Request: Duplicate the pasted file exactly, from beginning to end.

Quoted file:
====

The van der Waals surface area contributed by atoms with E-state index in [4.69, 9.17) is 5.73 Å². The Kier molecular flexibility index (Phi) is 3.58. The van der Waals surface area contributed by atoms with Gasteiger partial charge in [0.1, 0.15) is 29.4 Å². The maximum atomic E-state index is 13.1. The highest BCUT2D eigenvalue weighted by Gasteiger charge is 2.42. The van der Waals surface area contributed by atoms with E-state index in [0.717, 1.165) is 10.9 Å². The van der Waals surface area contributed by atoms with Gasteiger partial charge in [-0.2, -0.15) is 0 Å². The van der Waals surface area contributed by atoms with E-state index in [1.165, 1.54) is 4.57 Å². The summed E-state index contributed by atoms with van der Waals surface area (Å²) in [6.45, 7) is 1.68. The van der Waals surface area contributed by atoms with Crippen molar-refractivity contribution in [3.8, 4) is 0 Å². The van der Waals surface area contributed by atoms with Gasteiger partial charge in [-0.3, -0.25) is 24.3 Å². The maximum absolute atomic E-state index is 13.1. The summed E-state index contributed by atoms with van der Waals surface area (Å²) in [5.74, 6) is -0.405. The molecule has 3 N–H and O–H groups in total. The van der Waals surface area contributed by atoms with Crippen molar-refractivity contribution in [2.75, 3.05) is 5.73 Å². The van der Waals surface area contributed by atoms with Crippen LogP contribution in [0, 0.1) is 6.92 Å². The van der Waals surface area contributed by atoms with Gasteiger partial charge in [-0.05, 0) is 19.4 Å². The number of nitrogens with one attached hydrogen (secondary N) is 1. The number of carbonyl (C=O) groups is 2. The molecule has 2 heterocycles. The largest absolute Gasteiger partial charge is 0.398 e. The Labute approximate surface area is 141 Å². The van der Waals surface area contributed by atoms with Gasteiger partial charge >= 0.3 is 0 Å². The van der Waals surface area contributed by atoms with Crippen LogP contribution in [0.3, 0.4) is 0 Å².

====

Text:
The van der Waals surface area contributed by atoms with E-state index in [4.69, 9.17) is 5.73 Å². The Kier molecular flexibility index (Phi) is 3.58. The van der Waals surface area contributed by atoms with Gasteiger partial charge in [0.1, 0.15) is 29.4 Å². The maximum atomic E-state index is 13.1. The highest BCUT2D eigenvalue weighted by Gasteiger charge is 2.42. The van der Waals surface area contributed by atoms with E-state index in [0.717, 1.165) is 10.9 Å². The van der Waals surface area contributed by atoms with Gasteiger partial charge in [-0.2, -0.15) is 0 Å². The van der Waals surface area contributed by atoms with E-state index in [1.165, 1.54) is 4.57 Å². The summed E-state index contributed by atoms with van der Waals surface area (Å²) in [6.45, 7) is 1.68. The van der Waals surface area contributed by atoms with Crippen molar-refractivity contribution in [3.8, 4) is 0 Å². The van der Waals surface area contributed by atoms with Gasteiger partial charge in [-0.3, -0.25) is 24.3 Å². The maximum absolute atomic E-state index is 13.1. The summed E-state index contributed by atoms with van der Waals surface area (Å²) in [5.74, 6) is -0.405. The molecule has 3 N–H and O–H groups in total. The van der Waals surface area contributed by atoms with Crippen molar-refractivity contribution in [2.75, 3.05) is 5.73 Å². The van der Waals surface area contributed by atoms with Crippen LogP contribution in [0, 0.1) is 6.92 Å². The van der Waals surface area contributed by atoms with Gasteiger partial charge in [-0.05, 0) is 19.4 Å². The number of nitrogens with one attached hydrogen (secondary N) is 1. The number of carbonyl (C=O) groups is 2. The molecule has 2 heterocycles. The largest absolute Gasteiger partial charge is 0.398 e. The Labute approximate surface area is 141 Å². The van der Waals surface area contributed by atoms with Gasteiger partial charge >= 0.3 is 0 Å². The van der Waals surface area contributed by atoms with Crippen LogP contribution in [0.3, 0.4) is 0 Å².